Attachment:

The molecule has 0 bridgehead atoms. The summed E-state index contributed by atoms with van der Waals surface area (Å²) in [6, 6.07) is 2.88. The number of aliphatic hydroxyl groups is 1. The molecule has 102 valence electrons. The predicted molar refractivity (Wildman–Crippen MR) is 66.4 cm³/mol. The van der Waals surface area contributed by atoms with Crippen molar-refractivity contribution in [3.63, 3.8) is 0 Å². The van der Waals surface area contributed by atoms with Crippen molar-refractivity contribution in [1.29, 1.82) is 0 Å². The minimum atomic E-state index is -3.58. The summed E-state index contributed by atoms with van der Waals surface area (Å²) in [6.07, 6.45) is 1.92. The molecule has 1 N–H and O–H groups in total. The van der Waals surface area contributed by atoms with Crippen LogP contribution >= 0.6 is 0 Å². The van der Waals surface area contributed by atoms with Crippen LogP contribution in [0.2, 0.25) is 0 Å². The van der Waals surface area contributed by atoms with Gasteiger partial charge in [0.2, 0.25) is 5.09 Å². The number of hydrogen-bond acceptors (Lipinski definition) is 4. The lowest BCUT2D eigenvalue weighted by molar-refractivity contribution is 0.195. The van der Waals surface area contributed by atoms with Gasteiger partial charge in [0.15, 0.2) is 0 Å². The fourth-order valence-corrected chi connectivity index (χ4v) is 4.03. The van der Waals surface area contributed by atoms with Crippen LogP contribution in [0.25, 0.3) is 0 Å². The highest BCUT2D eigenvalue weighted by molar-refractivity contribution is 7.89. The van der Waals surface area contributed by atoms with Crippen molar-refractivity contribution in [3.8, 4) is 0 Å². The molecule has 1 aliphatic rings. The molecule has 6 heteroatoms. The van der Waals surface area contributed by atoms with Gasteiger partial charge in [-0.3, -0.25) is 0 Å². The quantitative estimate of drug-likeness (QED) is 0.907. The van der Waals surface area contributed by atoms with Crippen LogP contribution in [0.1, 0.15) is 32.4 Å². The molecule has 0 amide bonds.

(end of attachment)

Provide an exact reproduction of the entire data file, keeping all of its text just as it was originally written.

The molecule has 0 bridgehead atoms. The summed E-state index contributed by atoms with van der Waals surface area (Å²) in [6, 6.07) is 2.88. The number of aliphatic hydroxyl groups is 1. The molecule has 102 valence electrons. The predicted molar refractivity (Wildman–Crippen MR) is 66.4 cm³/mol. The van der Waals surface area contributed by atoms with Crippen molar-refractivity contribution in [3.63, 3.8) is 0 Å². The van der Waals surface area contributed by atoms with Crippen molar-refractivity contribution in [1.29, 1.82) is 0 Å². The minimum atomic E-state index is -3.58. The summed E-state index contributed by atoms with van der Waals surface area (Å²) in [6.07, 6.45) is 1.92. The molecule has 1 N–H and O–H groups in total. The van der Waals surface area contributed by atoms with Crippen LogP contribution >= 0.6 is 0 Å². The van der Waals surface area contributed by atoms with Crippen LogP contribution in [0.2, 0.25) is 0 Å². The van der Waals surface area contributed by atoms with Gasteiger partial charge in [0.2, 0.25) is 5.09 Å². The number of hydrogen-bond acceptors (Lipinski definition) is 4. The lowest BCUT2D eigenvalue weighted by molar-refractivity contribution is 0.195. The van der Waals surface area contributed by atoms with Gasteiger partial charge in [0.15, 0.2) is 0 Å². The fourth-order valence-corrected chi connectivity index (χ4v) is 4.03. The van der Waals surface area contributed by atoms with Crippen LogP contribution in [0.25, 0.3) is 0 Å². The highest BCUT2D eigenvalue weighted by molar-refractivity contribution is 7.89. The van der Waals surface area contributed by atoms with Crippen molar-refractivity contribution in [3.8, 4) is 0 Å². The molecule has 1 aliphatic rings. The molecule has 6 heteroatoms. The van der Waals surface area contributed by atoms with Gasteiger partial charge in [-0.3, -0.25) is 0 Å². The quantitative estimate of drug-likeness (QED) is 0.907. The van der Waals surface area contributed by atoms with Crippen LogP contribution in [0.1, 0.15) is 32.4 Å². The molecule has 0 amide bonds.